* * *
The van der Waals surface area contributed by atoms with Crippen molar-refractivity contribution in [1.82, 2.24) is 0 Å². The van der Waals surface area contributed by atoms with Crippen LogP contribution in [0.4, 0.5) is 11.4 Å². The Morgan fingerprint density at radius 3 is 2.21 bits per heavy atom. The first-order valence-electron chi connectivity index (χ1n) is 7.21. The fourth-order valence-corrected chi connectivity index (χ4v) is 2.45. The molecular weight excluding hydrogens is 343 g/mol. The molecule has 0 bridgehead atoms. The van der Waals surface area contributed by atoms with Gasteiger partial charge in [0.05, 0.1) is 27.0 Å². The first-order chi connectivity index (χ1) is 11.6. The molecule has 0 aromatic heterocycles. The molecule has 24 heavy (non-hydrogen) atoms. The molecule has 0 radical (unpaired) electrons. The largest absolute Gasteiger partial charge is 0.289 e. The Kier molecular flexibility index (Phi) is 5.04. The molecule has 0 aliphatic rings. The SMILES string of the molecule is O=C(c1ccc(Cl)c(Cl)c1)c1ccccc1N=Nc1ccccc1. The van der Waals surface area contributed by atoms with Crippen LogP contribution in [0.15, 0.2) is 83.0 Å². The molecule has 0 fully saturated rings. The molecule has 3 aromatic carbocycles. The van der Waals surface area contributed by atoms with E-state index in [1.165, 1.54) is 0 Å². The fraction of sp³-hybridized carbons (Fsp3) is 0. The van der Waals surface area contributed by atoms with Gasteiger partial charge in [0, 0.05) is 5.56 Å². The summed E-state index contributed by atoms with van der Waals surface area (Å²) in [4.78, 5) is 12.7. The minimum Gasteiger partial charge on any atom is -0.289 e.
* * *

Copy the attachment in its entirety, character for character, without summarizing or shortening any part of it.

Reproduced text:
The van der Waals surface area contributed by atoms with Crippen molar-refractivity contribution in [1.82, 2.24) is 0 Å². The van der Waals surface area contributed by atoms with Crippen LogP contribution in [0.4, 0.5) is 11.4 Å². The Morgan fingerprint density at radius 3 is 2.21 bits per heavy atom. The first-order valence-electron chi connectivity index (χ1n) is 7.21. The fourth-order valence-corrected chi connectivity index (χ4v) is 2.45. The molecular weight excluding hydrogens is 343 g/mol. The molecule has 0 bridgehead atoms. The van der Waals surface area contributed by atoms with Gasteiger partial charge in [0.05, 0.1) is 27.0 Å². The first-order chi connectivity index (χ1) is 11.6. The molecule has 0 aromatic heterocycles. The molecule has 24 heavy (non-hydrogen) atoms. The molecule has 0 radical (unpaired) electrons. The largest absolute Gasteiger partial charge is 0.289 e. The Kier molecular flexibility index (Phi) is 5.04. The molecule has 0 aliphatic rings. The SMILES string of the molecule is O=C(c1ccc(Cl)c(Cl)c1)c1ccccc1N=Nc1ccccc1. The van der Waals surface area contributed by atoms with Crippen LogP contribution in [0.15, 0.2) is 83.0 Å². The molecule has 0 fully saturated rings. The molecule has 3 aromatic carbocycles. The van der Waals surface area contributed by atoms with E-state index in [1.165, 1.54) is 0 Å². The fraction of sp³-hybridized carbons (Fsp3) is 0. The van der Waals surface area contributed by atoms with Gasteiger partial charge in [0, 0.05) is 5.56 Å². The summed E-state index contributed by atoms with van der Waals surface area (Å²) in [4.78, 5) is 12.7. The minimum Gasteiger partial charge on any atom is -0.289 e.